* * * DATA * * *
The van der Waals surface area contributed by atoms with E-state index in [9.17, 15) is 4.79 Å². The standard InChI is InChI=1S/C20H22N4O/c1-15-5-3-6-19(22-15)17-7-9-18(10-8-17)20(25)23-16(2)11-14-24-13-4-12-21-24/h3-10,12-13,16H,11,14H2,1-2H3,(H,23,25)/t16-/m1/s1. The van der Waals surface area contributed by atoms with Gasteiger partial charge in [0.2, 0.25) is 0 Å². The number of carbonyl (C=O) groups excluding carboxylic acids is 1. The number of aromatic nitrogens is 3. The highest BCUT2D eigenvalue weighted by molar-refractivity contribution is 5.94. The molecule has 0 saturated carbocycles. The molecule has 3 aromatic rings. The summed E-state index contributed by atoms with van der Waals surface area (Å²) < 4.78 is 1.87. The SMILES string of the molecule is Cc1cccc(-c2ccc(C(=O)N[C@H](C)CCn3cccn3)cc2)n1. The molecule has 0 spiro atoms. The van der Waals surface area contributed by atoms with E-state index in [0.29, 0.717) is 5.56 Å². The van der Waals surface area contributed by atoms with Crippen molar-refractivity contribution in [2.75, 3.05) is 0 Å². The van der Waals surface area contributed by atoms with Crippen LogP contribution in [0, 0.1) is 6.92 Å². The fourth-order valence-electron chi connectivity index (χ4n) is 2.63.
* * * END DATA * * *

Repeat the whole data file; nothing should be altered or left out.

The van der Waals surface area contributed by atoms with E-state index in [9.17, 15) is 4.79 Å². The standard InChI is InChI=1S/C20H22N4O/c1-15-5-3-6-19(22-15)17-7-9-18(10-8-17)20(25)23-16(2)11-14-24-13-4-12-21-24/h3-10,12-13,16H,11,14H2,1-2H3,(H,23,25)/t16-/m1/s1. The van der Waals surface area contributed by atoms with Gasteiger partial charge in [0.2, 0.25) is 0 Å². The number of carbonyl (C=O) groups excluding carboxylic acids is 1. The number of aromatic nitrogens is 3. The highest BCUT2D eigenvalue weighted by molar-refractivity contribution is 5.94. The molecule has 0 saturated carbocycles. The molecule has 3 aromatic rings. The summed E-state index contributed by atoms with van der Waals surface area (Å²) < 4.78 is 1.87. The SMILES string of the molecule is Cc1cccc(-c2ccc(C(=O)N[C@H](C)CCn3cccn3)cc2)n1. The molecule has 0 spiro atoms. The van der Waals surface area contributed by atoms with E-state index in [0.29, 0.717) is 5.56 Å². The van der Waals surface area contributed by atoms with Crippen molar-refractivity contribution in [2.75, 3.05) is 0 Å². The van der Waals surface area contributed by atoms with Crippen LogP contribution in [0, 0.1) is 6.92 Å². The fourth-order valence-electron chi connectivity index (χ4n) is 2.63.